Want to look better, feel better? Then it’s time to rethink the myths you believe about nutrition!
Food is an emotional subject. Though there are certainly people who don’t get excited about food, who aren’t tempted to overeat, and who eat purely for the sake of health, most people do not. Most people eat—often too much—because food is pretty delicious!
That being said, most of us want to be healthier. We want to make diet changes. Problem is, we have been misled to believe things about diet and nutrition that simply aren’t true, says Dr. Barb Bradshaw, a proud member of Forge Valley Fitness and medical doctor who researches topics related to nutrition.
She has started many groups and participated in many conferences from locally here in Vernon, to Breckenridge, Colorado, and now even having a website to support change in Canada’s dietary guidelines. You can read the information and then sign the letter, if you’re a health professional, or sign the petition if you are not. http://www.changethefoodguide.ca
Bradshaw believes some of the biggest mistakes people make with their diet comes down to commonly held myths the majority of the population holds about diet and nutrition. And dispelling these myths might just make you leaner, healthier, and happier.
Here are 4 of them:
1. Skip the diet!
Good news: Diets AREN’T the answer for the majority of us!
“We know that people who intentionally diet, roughly 95-99% of them fail, and these individuals are more prone to weight gain later,” Bradshaw said. Check out this study published in the International Journal of Obesity “Does dieting make you fat? A twin study.” (https://www.ncbi.nlm.nih.gov/pubmed/21829159).
Bradshaw added: “This is due to multiple factors, but one of the biggest reasons is that chronic caloric restriction, typically achieved with the standard low-fat, higher carbohydrate “eat less move more” dietary advice, results in reduced resting energy expenditure (metabolism), and studies show that in those individuals, this does not recover, and results in further weight gain down the road, unless that newer lower calorie intake is maintained, which is near impossible.” Check out this study for more on this: https://www.ncbi.nlm.nih.gov/pubmed/21829159.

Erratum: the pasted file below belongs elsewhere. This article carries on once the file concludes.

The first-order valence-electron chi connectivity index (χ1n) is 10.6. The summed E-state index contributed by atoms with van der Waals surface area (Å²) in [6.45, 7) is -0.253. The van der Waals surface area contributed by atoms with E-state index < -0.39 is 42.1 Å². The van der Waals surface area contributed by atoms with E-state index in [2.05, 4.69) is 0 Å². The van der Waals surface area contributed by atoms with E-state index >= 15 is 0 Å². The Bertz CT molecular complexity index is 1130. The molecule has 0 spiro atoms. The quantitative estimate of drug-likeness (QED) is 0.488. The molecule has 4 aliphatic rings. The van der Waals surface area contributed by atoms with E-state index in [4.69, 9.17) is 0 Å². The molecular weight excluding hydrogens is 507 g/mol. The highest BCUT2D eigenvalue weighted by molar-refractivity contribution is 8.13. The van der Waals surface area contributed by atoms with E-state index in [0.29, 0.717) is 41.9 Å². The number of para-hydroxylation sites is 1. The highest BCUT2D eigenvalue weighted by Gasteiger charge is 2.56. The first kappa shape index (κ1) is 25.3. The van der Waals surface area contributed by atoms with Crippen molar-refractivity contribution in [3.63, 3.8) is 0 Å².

2. Calories are NOT created equal
“It has long been taught that it doesn’t matter what we eat, whether it’s sugar or protein or fat, so long as we maintain a reduced caloric intake, and that eating 100 calories of sugar is the same to our body as eating 100 calories of fat,” Bradshaw said. “However, research now shows that this is false. We cannot reliably reduce body weight in the long term by simply cutting calories.”
The reality is, the QUALITY of food we eat has a huge impact on our body composition, as well as on our hormones, and when we eat high-sugar products and refined carbohydrates (which get broken down into sugar), our blood sugar increases, which is followed by a fast rise in insulin.
“In the presence of insulin, our body wants to store (as fat) the sugar that doesn’t immediately get utilized,” Bradshaw said, adding, “When we eat foods high in sugar and refined carbohydrates, we also have a tendency to eat more.” Read more about this topic here: https://www.scientificamerican.com/article/how-sugar-and-fat-trick-the-brain-into-wanting-more-food/).
The end result of all that sugar = Type 2 Diabetes!
For more about the dangers of sugar, Bradshaw recommends watching “Sugar the Bitter Truth” by Dr. Robert Lustig: (https://www.youtube.com/watch?v=dBnniua6-oM).